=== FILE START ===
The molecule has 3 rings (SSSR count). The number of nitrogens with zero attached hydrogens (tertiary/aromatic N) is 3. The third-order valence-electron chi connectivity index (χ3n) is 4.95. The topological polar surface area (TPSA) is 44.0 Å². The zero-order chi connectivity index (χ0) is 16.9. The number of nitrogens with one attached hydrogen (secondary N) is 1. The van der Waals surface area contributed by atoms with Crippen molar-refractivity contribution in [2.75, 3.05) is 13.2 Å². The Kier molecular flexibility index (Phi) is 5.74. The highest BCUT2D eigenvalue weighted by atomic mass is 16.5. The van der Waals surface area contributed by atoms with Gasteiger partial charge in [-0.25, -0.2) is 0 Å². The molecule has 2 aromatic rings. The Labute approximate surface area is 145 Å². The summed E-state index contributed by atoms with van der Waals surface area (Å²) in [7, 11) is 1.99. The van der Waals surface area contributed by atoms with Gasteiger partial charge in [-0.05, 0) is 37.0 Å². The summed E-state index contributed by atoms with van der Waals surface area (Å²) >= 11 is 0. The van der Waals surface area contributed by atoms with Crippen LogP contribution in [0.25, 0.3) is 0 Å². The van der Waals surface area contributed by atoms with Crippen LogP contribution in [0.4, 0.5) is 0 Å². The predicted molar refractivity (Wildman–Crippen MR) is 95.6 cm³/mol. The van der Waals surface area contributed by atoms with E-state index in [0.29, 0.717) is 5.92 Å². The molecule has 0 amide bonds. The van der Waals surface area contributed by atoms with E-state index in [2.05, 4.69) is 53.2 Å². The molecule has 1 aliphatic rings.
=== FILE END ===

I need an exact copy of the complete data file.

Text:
The molecule has 3 rings (SSSR count). The number of nitrogens with zero attached hydrogens (tertiary/aromatic N) is 3. The third-order valence-electron chi connectivity index (χ3n) is 4.95. The topological polar surface area (TPSA) is 44.0 Å². The zero-order chi connectivity index (χ0) is 16.9. The number of nitrogens with one attached hydrogen (secondary N) is 1. The van der Waals surface area contributed by atoms with Crippen molar-refractivity contribution in [2.75, 3.05) is 13.2 Å². The Kier molecular flexibility index (Phi) is 5.74. The highest BCUT2D eigenvalue weighted by atomic mass is 16.5. The van der Waals surface area contributed by atoms with Gasteiger partial charge in [-0.25, -0.2) is 0 Å². The molecule has 2 aromatic rings. The Labute approximate surface area is 145 Å². The summed E-state index contributed by atoms with van der Waals surface area (Å²) in [7, 11) is 1.99. The van der Waals surface area contributed by atoms with Gasteiger partial charge in [-0.05, 0) is 37.0 Å². The summed E-state index contributed by atoms with van der Waals surface area (Å²) >= 11 is 0. The van der Waals surface area contributed by atoms with Crippen LogP contribution in [0.25, 0.3) is 0 Å². The van der Waals surface area contributed by atoms with Crippen LogP contribution in [0.4, 0.5) is 0 Å². The predicted molar refractivity (Wildman–Crippen MR) is 95.6 cm³/mol. The van der Waals surface area contributed by atoms with E-state index in [0.29, 0.717) is 5.92 Å². The molecule has 0 amide bonds. The van der Waals surface area contributed by atoms with E-state index in [2.05, 4.69) is 53.2 Å². The molecule has 1 aliphatic rings.